Romney has condemned the actions and behavior of President Donald Trump, but it is just words, as Romney has refused to take leadership to promote the impeachment or resignation of the 45th President.

Meanwhile, McConnell, who worked to deny Barack Obama a second term in the Presidency, and to prevent Merrick Garland from being considered for a Supreme Court vacancy in 2016, has led the charge to cooperate with Trump, as the only purposes McConnell cares about are more massive tax cuts for the wealthy one percent, and the promotion of extremist right wing judges and justices, which will distort constitutional law for the next two generations.

Newt Gingrich The True Villain: In The 1990s, Out To Divide And Create A Chasm In American Life That Set The Stage For Donald Trump

Newt Gingrich was for four years Speaker of the House of Representatives (1995-1999).

He became the model for Donald Trump in the mid 1990s, promoting division and creating a chasm in American politics, ending an era of “crossing the aisle” to promote bipartisanship.

Instead, his goal was to add to his own ego, and declare war on the opposition party, a plan hatched in the mid 1980s when he came to Congress, after having been a history professor with a Ph. D., who saw an opportunity to strive for House leadership, and promote a “revolution” in the way the House of Representatives worked.

Gingrich is the true villain, who can be credited or blamed for promoting a chasm in American life, dividing America in a bid for absolute power. It is clear that had Newt Gingrich somehow been elected President in 2012, or had been chosen by Donald Trump to be his Vice Presidential running mate in 2016, that he had set the model for the abuses that have become every day life in America in the age of Trump.

Goodbye And Good Riddance To Speaker Of The House Paul Ryan: A Despicable Legacy Of Ayn Rand Worship And Obedience To Donald Trump

Speaker of the House Paul Ryan will be leaving Congress, and the best way to look at it is: Goodbye and Good Riddance.

Ryan is a despicable legacy of Ayn Rand worship, whose goal in Congress, luckily unmet, was to wipe out the Social Welfare State of Franklin D. Roosevelt’s New Deal and Lyndon B. Johnson’s Great Society, along with other reforms brought about by other Presidents of both political parties.

Ryan seemed excited at the thought of ending Social Security, Medicare, and Medicaid, although he gained from Social Security when his father died when he was a child, but seemed unperturbed in denying those less fortunate, and poor mothers and children the idea of any government support in their plight.

A so called “good Catholic”, who actually was denounced by Catholic leaders for his hard hearted attitude toward the poor and sick, he was anti abortion but did not care what happened once a child was born.

Ryan also showed willingness to be obedient toward Donald Trump’s abuse of power, and he presided over a massive increase in the national debt by his promotion of massive tax cuts to the wealthy, and his party now has to own the great increase in the national debt that occurred under George W. Bush and Donald Trump, which he ignored, while being constantly critical of Barack Obama, and refusing to come up with an alternative to ObamaCare.

The thought that he could be a heartbeat away from the Presidency as the potential Vice President under Mitt Romney in the 2012 Presidential Campaign was horrifying, and this author denounced Ryan regularly at that time, and was bitterly attacked by the right wing in a vicious manner, but that did not intimidate me in calling him a disgraceful and despicable Republican leader.

To say that he was worse than the previous Speakers John Boehner and Dennis Hastert is quite a testimony to the disaster he represented as two heartbeats away from the Presidency while Speaker from 2015-2018.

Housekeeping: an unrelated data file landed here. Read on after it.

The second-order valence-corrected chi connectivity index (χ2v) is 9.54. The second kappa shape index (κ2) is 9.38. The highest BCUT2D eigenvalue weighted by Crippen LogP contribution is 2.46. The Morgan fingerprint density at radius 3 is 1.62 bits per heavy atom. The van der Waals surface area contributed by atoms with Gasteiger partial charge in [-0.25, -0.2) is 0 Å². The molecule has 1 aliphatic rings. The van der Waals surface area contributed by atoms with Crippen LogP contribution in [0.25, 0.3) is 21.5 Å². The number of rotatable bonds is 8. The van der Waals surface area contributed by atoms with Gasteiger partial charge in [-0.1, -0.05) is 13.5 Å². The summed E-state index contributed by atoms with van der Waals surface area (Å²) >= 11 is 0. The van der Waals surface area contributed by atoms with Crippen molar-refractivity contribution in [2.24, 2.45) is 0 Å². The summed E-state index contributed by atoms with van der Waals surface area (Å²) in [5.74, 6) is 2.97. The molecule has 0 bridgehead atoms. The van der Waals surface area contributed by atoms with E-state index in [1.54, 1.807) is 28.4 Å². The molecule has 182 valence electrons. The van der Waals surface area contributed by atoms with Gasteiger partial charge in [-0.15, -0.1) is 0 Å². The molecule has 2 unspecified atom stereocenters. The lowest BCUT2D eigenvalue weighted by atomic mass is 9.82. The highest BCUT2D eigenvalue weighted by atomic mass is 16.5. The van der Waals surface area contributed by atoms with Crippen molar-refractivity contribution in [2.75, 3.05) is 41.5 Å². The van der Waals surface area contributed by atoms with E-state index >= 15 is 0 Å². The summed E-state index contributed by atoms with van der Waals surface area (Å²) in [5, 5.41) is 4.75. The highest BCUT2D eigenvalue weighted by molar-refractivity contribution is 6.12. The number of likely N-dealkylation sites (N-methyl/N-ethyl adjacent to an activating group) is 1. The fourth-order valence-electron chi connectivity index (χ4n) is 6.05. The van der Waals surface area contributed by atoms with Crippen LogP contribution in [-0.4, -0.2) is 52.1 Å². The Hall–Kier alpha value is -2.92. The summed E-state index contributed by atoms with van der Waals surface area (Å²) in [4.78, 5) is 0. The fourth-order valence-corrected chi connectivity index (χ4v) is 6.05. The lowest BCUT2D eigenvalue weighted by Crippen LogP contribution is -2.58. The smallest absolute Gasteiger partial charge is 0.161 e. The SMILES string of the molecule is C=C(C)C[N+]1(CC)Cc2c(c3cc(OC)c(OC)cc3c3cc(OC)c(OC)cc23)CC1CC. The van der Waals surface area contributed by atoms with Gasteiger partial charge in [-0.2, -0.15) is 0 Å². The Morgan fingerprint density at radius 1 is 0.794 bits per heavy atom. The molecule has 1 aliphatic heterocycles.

He is being replaced by Democrat Nancy Pelosi, previously Speaker of the House from 2007-2011, the most productive years of any Speaker going back to the times of Thomas “Tip” O’Neill from 1977-1987.

Growing Likelihood Of Challengers To Donald Trump For GOP Presidential Nomination In 2020

With Donald Trump being “individual No. 1”, clearly the center of probes by Robert Mueller, the Special Counsel, and also by the Southern District of New York, the likelihood grows of Republicans, who have just come off a 40 seat loss in the House and control of the lower chamber, being alarmed enough that serious challengers to Donald Trump’s nomination for a second term seem likely.

One can expect the following Republicans to consider challenges to Trump.

Outgoing Ohio Governor John Kasich.

Nebraska Senator Ben Sasse.

Utah Senator Mitt Romney, the 2012 Presidential nominee.

Outgoing Arizona Senator Jeff Flake.

Former South Carolina Governor and former UN Ambassador Nikki Haley.

There could be others as well, but this list seems quite realistic, although the more that challenge Trump, the less likely there would be success.

It would be much easier if only one challenger took the bait, and went after Trump.

One can think back to 1979-1980, when President Jimmy Carter was challenged by both Massachusetts Senator Ted Kennedy and California Governor Jerry Brown.  

The one thing about even one challenger to a sitting President is that the result has been that while the President won the nomination, he ended up losing the election, with three of the four times losing massively.

William Howard Taft won only 23 percent in 1912 after being challenged by former President Theodore Roosevelt, and having to deal with TR as the Progressive Party nominee, as well as Democratic nominee Woodrow Wilson.

Jimmy Carter won only 41 percent in 1980 after being challenged by Ted Kennedy and Jerry Brown, and having to deal with an independent nominee, John Anderson, as well as Republican nominee Ronald Reagan.

George H. W.  Bush won only 37 percent in 1992 after being challenged by Pat Buchanan, and having to deal with independent nominee Ross Perot and Democratic nominee Bill Clinton.

At this point, before we begin the new year, it would seem as if John Kasich would have the upper hand on a challenge over others, and that Ben Sasse, representing a new generation of conservative leadership, would be an additional major challenge to Trump, were Sasse willing to mount a campaign.